What is containerization and what role does Docker play in it?
Of late as the demands on technology have grown, so has the size and complexity of our applications. Today, one of the biggest challenge that a developer faces is to manage huge applications and it’s underlying infrastructure, which can often be diverse, huge and as complicated as the application itself. Deploying new features, maintaining a smooth infrastructure, code changes and streamlining DevOps workflows often become a tricky workflow when applications and infrastructure grow on a rapid scale. One solution to these many challenges is through virtualization which is known as Containerization.
What is a container?
In layman’s term, a container is nothing but a portable computing environment. We can relate this container to a ship’s container which can be moved across various ships (In our case Host Machines) in a smooth fashion without having to care about its interior (The dependencies, binaries of an application) as well as its exterior (Any 3rd party software, Databases etc). So when developer D1 works on an environment EV, Developer D2 can also work on the same environment EV, without worrying about the dependencies and version mismatching of the related software, which can then be deployed in a testing environment and later on in the production environment.
Benefits of containerization:
- Portability : The abstraction in containerization ensures that the container works in the same way anywhere you deploy it. It follows the principle of “Write once, Run Anywhere” (Reminds you anything about your early Java days?)
- Faster rate of Delivery : Due to the microservice architecture, code changes can be applied to the isolated segments without affecting the application as a whole.
Containers V/s VMs:
When starting with containers we often tend to wonder what’s the difference between a container and a VM, since both of their underlying concept is based on virtualization techniques.
The main point to ponder here is the level at which the virtualization occurs . The OS, as seen from a broader aspect, has 3 layers namely:
- Layer 3: Application Layer
- Layer 2: Kernel
- Layer 1: Hardware
In traditional virtualization, a hypervisor virtualizes the physical hardware which in turn creates separate VMs with their own guest OS, a virtual copy of the hardware which the OS needs to operate on.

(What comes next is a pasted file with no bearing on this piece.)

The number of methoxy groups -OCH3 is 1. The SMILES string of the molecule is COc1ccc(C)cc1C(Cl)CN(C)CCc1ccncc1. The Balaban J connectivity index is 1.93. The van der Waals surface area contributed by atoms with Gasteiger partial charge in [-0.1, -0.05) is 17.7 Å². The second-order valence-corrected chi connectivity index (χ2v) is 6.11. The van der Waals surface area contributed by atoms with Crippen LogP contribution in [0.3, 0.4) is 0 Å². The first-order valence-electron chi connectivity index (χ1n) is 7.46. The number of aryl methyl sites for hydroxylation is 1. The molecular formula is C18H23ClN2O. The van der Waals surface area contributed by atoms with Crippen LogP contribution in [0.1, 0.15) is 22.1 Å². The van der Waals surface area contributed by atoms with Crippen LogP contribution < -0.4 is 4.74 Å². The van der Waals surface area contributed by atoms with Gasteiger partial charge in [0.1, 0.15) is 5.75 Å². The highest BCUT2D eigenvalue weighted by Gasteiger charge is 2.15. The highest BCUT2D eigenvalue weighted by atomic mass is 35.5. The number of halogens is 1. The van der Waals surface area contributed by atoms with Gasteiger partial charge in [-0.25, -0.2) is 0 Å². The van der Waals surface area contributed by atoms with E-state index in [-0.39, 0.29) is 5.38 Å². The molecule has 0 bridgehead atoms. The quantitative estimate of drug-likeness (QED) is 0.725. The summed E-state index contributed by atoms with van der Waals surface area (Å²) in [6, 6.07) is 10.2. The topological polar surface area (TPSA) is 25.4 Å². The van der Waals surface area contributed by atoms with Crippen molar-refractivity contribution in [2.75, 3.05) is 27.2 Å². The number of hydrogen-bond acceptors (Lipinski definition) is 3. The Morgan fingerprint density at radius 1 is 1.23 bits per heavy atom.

In case of a container, instead of virtualizing the underlying hardware, containers virutalize the Kernel so that each individual container contains only the application and its libraries and dependencies. Due to this, containers enable the microservice architecture in which containers can be scaled and deployed at a more granular level.
While there are still several reasons to use a VM, containers provide the flexibility and portability perfect for a multicloud environment. For example, company ABC might run its application in its own private cloud today, but the next year it might switch to public cloud from a different provider. Containers are also helpful in automating and for various DevOps pipelines including CI and CD.
Talking of containerization, today Docker is the go-to PAAS containerization platform. It helps developers to package applications into containers — standardized executable components combining application source code with the operating system (OS) libraries and dependencies required to run that code in any environment. Docker also provides a public repository (Docker hub: https://hub.docker.com/) which contains several official images of applications(Nginx, Node, Mongo etc). It also provides an easy way for deployment to the cloud. Most of the docker containers have Linux as their underlying OS, mostly Alpine.
Docker Containers V/s Docker Images:
An image is just a read only template for the application with all the dependencies and libraries. We cannot use an image without starting a container. In short a container is a running image which uses its own computing resources. Images are immutable where as you can change the contents of a container, according to the needs.
Main docker commands:
- docker pull <image:version> : Pulls the docker image from the repository.
- docker start <containerid/containername> : Starts an already stopped container
- docker run <image> : Creates a container layer over the specified image, and then starts it
- -d : detached mode
- -v : mounts the virtual file system of the container to the file system of the host
- -name : name the container (Docker names a docker by default)
- -p <hostPort:ContainerPort> : Binds the port of host to the container
4. docker ps : Lists all the running containers
- -a : Lists all the containers (Even the stopped ones)
5. docker logs <containerid/containername> : Logging the container
6. docker exec -it <containerid> <shellname> : Access inside the container via a terminal.
It becomes a tad bit of a struggle when we have to run several containers at an instant. With docker compose, a YAML configuration file is used to configure the various containers that our application will use. Example:-
- docker-compose -f <filename> up : Starts the compose file
- docker-compose -f <filename> down : Stops the compose file
A docker file is a blueprint for building docker images. It contains all the commands a user could call on the command line to assemble an image. Using docker build a user can create an automated build that executes several command-line instructions in succession.
docker build -f DockerFile : Builds the image out of the docker file